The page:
ScreenPicks: The play takes place during 1939-1945. For most of those years, Williams was not well known. Does an exploration of that period in Williams' life provide a perspective on his later career as a famous and renowned playwright?
Storms: The six years that Tennessee Rising explores are crucial in the future development of many of his major plays. Along the way, we get to see where he was inspired to create many of his most famous characters like Stanley Kowalski, Maggie The Cat, Big Daddy and Laura. I think most people have a certain picture of Tennessee Williams in their mind that I want to expand a little more. In Tennessee Rising, we see the genesis of how a young poet named Tom blossoms into the Tennessee we are more familiar with today. The audience becomes privy to the highs and lows of that six-year period leading up to the opening night of his first major play on Broadway, The Glass Menagerie.
ScreenPicks: Are there any special challenges and benefits to performing a one-man play? What was it like to work with Alan Cumming as the director?
Storms: I had the very fortunate experience of performing Doug Wright's solo masterpiece, I Am My Own Wife, in high school. A director at my school asked me to consider taking on this epic play when I was 16. After reading the amazing script, I took the leap into the deep end because I knew it was a once-in-a-lifetime offer. We rehearsed off and on for two years and did the play my senior year. That play requires the solo actor to portray 35 different characters, and I pulled it off. Years later, when I was inspired to write Tennessee Rising, I knew I was more prepared to perform an original solo play after having performed such a complex solo play previously. I think the challenges of doing a solo play are also the benefits. You are all alone on stage which can be scary, but that danger is what makes solo plays captivating in a very unique way. There is no safety net, so if you can make it all work the payoff for the audience and the performer are equally satisfying.
Working with Alan was a dream come true. I have always been inspired by him, so to see him put the time into Tennessee Rising that he did was really affirming for me as an actor and writer, especially because Alan is not only a brilliant actor/director but also an accomplished writer himself. I had been performing an earlier version of the play for about a year before Alan came on board. Once he did, he really encouraged me to express even more of myself through the prism of Tennessee's young life. He gave me permission to go even further and make the show something very intimate and real.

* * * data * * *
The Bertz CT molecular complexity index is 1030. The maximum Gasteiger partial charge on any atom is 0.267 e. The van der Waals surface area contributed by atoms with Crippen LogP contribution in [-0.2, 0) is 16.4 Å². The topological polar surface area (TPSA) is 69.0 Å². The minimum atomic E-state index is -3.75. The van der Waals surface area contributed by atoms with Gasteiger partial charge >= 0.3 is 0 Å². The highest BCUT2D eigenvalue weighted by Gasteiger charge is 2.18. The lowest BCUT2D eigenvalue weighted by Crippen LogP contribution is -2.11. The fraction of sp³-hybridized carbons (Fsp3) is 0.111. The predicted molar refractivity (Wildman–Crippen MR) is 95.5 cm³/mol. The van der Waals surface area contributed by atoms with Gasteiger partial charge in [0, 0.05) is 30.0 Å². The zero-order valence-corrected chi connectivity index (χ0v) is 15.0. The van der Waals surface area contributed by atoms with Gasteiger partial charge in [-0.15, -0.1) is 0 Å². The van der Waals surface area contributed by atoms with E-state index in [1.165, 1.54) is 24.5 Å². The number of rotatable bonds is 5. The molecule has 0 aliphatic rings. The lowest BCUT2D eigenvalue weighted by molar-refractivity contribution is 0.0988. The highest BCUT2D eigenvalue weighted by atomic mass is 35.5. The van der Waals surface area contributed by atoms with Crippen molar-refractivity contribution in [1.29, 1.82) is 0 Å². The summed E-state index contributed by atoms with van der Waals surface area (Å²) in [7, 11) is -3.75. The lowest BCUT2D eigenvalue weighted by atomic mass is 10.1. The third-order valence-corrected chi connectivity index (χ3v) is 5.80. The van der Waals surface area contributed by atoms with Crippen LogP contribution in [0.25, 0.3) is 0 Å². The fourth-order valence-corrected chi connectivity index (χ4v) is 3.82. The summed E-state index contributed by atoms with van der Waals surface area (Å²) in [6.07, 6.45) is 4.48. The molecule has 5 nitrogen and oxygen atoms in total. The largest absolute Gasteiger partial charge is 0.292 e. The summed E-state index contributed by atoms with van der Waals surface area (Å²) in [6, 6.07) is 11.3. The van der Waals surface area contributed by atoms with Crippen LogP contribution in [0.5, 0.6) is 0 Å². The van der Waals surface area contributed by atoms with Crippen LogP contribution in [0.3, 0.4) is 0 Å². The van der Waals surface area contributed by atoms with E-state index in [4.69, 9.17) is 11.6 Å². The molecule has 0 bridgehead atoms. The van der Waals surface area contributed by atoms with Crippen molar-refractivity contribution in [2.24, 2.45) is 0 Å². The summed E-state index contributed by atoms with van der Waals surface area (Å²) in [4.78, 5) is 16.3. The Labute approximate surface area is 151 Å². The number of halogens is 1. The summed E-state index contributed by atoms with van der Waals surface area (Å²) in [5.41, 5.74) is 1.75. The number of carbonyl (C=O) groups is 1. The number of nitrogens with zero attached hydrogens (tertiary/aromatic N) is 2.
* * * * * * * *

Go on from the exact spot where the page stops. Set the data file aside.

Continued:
ScreenPicks: Is there anything, in general, you would like to tell audiences about Tennessee Rising?
Storms: I think one of the strengths of Tennessee Rising is that the audience does not have to know anything about Tennessee Williams in order to enjoy the story. Of course, those who are familiar with some of Williams' plays will appreciate the many Easter eggs along the way. But I am most happy when audience members tell me they knew nothing about Williams' life and they were still invested in this story of his life and left inspired to go on to explore Williams’ catalogue. My goal is to send the audience on the same journey into Tennessee Williams-land that I dove into headfirst after I saw Cat On A Hot Tin Roof on the big screen years ago.
ScreenPicks: Would you like to share with us what your next projects are?
Storms: I just finished adapting the first-year Tennessee Rising explores (1939-1940) into a mini-series that would be at home on Netflix or Hulu. I also have several screenplays in the pipeline ranging from a World War 2 drama based on a largely unknown true story around the family of someone in Hitler's inner circle, a contemporary ghost story, and a page out of my own life focused on my relationship with a close friend ravaged by Alzheimer's.